From 4pm, the Synesso machine is switched off, the pastries are packed up and the single origins are put away. Soldier on Espresso makes way for Oak & Steel, a small, wine bar serving Australian wines.
If the lights seem a little bright for a wine bar, that’s because of the art on the walls. Owner Tim Bruce is also the owner of Edmund Pearce Gallery in the CBD and likes to give his artists a second showing. Bruce also curates the wines, bringing you a short, solid, affordable list.
Bruce likes his list to focus on a different Australian state every ten weeks; right now, Victoria’s on the menu. Glasses are up to $14, with the most expensive being a Heathcote shiraz. You’ve got a William’s Crossing by Curly Flat pinot noir from Macedon at $10 a glass, and Tarrawarra Estate chardonnay from the Yarra Valley at the same price. None of them sound as sexy to a wine enthusiast as Juama or Pat Sullivan, but hey, there’s nothing wrong with Pizzini arneis.
Beers too, are currently from Victoria, with Kooinda American Pale Ale, Hargreaves Hill ESB and the 2 Brothers Taxi Pilsner sitting on the list at $9 a stubby. Due to space, food offerings are limited to Victorian cheeses, dips and olives. Bruce knows he can’t keep a wine bar running on snacks, so employs a clever arrangement to keep his customers happy: reverse BYO. Buy a glass and sit in with food from neighbouring restaurants. Since Oak and Steel is just off Chapel on High, you’ve got the likes of Charlie Dumpling and Hanoi Hannah at your disposal. That is, unless you really, really want that kebab from Lamb on Chapel to go with your glass of Mitchelton Estate shiraz.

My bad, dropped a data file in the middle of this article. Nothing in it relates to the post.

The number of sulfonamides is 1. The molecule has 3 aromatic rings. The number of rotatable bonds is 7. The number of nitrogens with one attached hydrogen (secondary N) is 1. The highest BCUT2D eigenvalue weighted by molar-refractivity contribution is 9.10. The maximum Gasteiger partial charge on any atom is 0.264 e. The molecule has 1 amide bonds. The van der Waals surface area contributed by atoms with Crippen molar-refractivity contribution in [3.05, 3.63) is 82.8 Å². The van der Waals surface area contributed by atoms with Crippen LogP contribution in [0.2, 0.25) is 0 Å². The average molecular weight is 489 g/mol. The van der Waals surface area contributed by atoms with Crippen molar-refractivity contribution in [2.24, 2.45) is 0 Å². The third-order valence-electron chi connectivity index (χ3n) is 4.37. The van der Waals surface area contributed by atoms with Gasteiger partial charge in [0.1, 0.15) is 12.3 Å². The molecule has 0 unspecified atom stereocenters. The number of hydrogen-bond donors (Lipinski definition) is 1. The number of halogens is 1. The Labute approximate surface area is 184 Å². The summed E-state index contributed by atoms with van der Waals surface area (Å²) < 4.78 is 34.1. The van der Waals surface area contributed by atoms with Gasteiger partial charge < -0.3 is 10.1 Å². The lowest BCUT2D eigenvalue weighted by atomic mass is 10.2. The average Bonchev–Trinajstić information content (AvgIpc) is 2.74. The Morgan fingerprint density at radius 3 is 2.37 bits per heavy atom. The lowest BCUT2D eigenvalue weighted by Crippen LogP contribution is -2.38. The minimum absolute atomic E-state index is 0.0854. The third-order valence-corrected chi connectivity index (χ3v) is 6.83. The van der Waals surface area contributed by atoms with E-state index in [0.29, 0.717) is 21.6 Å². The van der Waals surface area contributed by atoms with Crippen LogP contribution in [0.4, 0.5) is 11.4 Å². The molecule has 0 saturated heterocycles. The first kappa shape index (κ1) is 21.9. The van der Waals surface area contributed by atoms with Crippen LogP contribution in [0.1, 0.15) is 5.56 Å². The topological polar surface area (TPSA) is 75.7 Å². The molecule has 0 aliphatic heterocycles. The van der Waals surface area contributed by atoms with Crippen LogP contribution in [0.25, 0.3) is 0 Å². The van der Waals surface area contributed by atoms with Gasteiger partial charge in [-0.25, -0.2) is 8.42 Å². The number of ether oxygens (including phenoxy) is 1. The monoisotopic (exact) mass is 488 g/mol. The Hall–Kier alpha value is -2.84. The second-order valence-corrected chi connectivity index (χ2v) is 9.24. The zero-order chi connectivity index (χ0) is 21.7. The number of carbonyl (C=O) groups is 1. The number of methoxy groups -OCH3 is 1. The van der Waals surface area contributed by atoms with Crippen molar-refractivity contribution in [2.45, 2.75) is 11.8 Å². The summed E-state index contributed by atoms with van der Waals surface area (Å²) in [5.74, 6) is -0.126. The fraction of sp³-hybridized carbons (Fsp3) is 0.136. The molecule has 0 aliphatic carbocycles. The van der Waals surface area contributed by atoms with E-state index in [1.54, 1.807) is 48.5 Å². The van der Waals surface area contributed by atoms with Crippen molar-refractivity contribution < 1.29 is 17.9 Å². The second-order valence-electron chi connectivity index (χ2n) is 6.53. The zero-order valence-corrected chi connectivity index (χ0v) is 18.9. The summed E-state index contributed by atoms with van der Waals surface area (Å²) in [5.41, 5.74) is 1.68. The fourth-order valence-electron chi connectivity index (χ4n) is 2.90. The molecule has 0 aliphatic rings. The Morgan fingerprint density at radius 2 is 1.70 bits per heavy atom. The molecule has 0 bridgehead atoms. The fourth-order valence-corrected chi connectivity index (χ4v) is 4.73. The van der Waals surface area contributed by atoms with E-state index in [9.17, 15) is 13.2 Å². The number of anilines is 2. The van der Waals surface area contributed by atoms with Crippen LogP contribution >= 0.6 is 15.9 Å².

Opposite notoriously messy nightclub 161 may seem an unlikely place to have an easy-going wine bar. But, with Oak & Steel’s unique dine-in policy and honest-to-goodness wine list, it could just be what the neighbourhood needed.